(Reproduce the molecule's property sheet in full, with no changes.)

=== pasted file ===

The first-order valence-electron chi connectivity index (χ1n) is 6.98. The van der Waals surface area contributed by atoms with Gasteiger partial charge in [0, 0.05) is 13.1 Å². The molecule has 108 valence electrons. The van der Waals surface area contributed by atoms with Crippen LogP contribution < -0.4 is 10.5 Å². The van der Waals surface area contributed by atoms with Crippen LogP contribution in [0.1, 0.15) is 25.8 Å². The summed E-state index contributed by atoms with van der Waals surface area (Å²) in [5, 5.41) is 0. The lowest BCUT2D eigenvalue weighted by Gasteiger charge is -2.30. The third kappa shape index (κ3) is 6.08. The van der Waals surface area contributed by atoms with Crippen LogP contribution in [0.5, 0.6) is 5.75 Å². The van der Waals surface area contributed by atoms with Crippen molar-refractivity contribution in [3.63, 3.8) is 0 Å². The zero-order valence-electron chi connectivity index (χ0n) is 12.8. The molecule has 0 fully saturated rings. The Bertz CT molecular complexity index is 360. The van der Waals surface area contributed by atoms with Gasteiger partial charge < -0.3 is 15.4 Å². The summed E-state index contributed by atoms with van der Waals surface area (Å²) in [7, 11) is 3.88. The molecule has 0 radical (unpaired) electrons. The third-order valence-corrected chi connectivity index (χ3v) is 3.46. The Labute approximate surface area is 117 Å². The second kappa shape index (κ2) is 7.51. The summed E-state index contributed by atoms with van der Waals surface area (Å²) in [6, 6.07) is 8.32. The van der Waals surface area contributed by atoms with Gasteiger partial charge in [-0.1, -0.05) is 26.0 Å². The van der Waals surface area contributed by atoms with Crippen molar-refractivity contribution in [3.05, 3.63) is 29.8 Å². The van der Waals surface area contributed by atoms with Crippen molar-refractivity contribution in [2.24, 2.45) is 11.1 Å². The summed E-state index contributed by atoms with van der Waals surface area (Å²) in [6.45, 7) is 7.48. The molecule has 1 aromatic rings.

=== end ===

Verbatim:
The first-order valence-electron chi connectivity index (χ1n) is 6.98. The van der Waals surface area contributed by atoms with Gasteiger partial charge in [0, 0.05) is 13.1 Å². The molecule has 108 valence electrons. The van der Waals surface area contributed by atoms with Crippen LogP contribution < -0.4 is 10.5 Å². The van der Waals surface area contributed by atoms with Crippen LogP contribution in [0.1, 0.15) is 25.8 Å². The summed E-state index contributed by atoms with van der Waals surface area (Å²) in [5, 5.41) is 0. The lowest BCUT2D eigenvalue weighted by Gasteiger charge is -2.30. The third kappa shape index (κ3) is 6.08. The van der Waals surface area contributed by atoms with Crippen LogP contribution in [0.5, 0.6) is 5.75 Å². The van der Waals surface area contributed by atoms with Crippen molar-refractivity contribution in [3.63, 3.8) is 0 Å². The zero-order valence-electron chi connectivity index (χ0n) is 12.8. The molecule has 0 fully saturated rings. The Bertz CT molecular complexity index is 360. The van der Waals surface area contributed by atoms with Gasteiger partial charge < -0.3 is 15.4 Å². The summed E-state index contributed by atoms with van der Waals surface area (Å²) in [7, 11) is 3.88. The molecule has 0 radical (unpaired) electrons. The third-order valence-corrected chi connectivity index (χ3v) is 3.46. The Labute approximate surface area is 117 Å². The second kappa shape index (κ2) is 7.51. The summed E-state index contributed by atoms with van der Waals surface area (Å²) in [6, 6.07) is 8.32. The van der Waals surface area contributed by atoms with Gasteiger partial charge in [-0.1, -0.05) is 26.0 Å². The van der Waals surface area contributed by atoms with Crippen molar-refractivity contribution in [3.05, 3.63) is 29.8 Å². The van der Waals surface area contributed by atoms with Crippen molar-refractivity contribution in [2.24, 2.45) is 11.1 Å². The summed E-state index contributed by atoms with van der Waals surface area (Å²) in [6.45, 7) is 7.48. The molecule has 1 aromatic rings.